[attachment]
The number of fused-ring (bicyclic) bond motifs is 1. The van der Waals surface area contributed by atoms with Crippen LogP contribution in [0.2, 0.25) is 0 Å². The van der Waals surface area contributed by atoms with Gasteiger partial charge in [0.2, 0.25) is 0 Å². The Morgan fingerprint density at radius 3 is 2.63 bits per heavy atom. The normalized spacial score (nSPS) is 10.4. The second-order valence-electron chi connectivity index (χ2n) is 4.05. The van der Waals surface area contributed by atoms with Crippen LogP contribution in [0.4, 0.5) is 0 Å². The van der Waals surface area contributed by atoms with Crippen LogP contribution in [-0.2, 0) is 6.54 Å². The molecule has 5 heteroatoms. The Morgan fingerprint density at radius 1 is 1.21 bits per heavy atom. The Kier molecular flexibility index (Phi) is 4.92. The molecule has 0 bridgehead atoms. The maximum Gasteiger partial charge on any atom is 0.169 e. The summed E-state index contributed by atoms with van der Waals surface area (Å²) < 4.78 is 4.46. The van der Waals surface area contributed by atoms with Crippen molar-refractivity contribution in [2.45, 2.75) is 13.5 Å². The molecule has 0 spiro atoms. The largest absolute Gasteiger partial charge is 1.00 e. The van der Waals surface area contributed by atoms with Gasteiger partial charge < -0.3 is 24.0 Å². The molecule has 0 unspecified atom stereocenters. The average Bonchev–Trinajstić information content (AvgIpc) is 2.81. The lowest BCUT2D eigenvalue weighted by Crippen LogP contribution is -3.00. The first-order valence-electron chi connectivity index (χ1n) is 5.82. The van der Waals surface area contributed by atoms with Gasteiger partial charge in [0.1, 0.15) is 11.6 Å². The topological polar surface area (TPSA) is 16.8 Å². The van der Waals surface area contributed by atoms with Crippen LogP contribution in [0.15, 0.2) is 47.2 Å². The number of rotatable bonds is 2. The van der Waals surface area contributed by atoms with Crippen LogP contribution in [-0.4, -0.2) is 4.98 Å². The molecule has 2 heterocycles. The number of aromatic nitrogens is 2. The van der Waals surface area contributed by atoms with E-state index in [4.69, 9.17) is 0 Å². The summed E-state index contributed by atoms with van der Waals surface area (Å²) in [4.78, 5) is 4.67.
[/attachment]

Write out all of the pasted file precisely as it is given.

The number of fused-ring (bicyclic) bond motifs is 1. The van der Waals surface area contributed by atoms with Crippen LogP contribution in [0.2, 0.25) is 0 Å². The van der Waals surface area contributed by atoms with Gasteiger partial charge in [0.2, 0.25) is 0 Å². The Morgan fingerprint density at radius 3 is 2.63 bits per heavy atom. The normalized spacial score (nSPS) is 10.4. The second-order valence-electron chi connectivity index (χ2n) is 4.05. The van der Waals surface area contributed by atoms with Crippen LogP contribution in [0.4, 0.5) is 0 Å². The van der Waals surface area contributed by atoms with Crippen LogP contribution in [-0.2, 0) is 6.54 Å². The molecule has 5 heteroatoms. The Morgan fingerprint density at radius 1 is 1.21 bits per heavy atom. The Kier molecular flexibility index (Phi) is 4.92. The molecule has 0 bridgehead atoms. The maximum Gasteiger partial charge on any atom is 0.169 e. The summed E-state index contributed by atoms with van der Waals surface area (Å²) < 4.78 is 4.46. The van der Waals surface area contributed by atoms with Crippen molar-refractivity contribution in [2.45, 2.75) is 13.5 Å². The molecule has 0 spiro atoms. The largest absolute Gasteiger partial charge is 1.00 e. The van der Waals surface area contributed by atoms with Gasteiger partial charge < -0.3 is 24.0 Å². The molecule has 0 unspecified atom stereocenters. The average Bonchev–Trinajstić information content (AvgIpc) is 2.81. The lowest BCUT2D eigenvalue weighted by Crippen LogP contribution is -3.00. The first-order valence-electron chi connectivity index (χ1n) is 5.82. The van der Waals surface area contributed by atoms with Gasteiger partial charge in [0.1, 0.15) is 11.6 Å². The topological polar surface area (TPSA) is 16.8 Å². The van der Waals surface area contributed by atoms with Crippen LogP contribution in [0.15, 0.2) is 47.2 Å². The number of rotatable bonds is 2. The van der Waals surface area contributed by atoms with Crippen LogP contribution in [-0.4, -0.2) is 4.98 Å². The molecule has 2 heterocycles. The number of aromatic nitrogens is 2. The van der Waals surface area contributed by atoms with E-state index in [4.69, 9.17) is 0 Å². The summed E-state index contributed by atoms with van der Waals surface area (Å²) in [4.78, 5) is 4.67.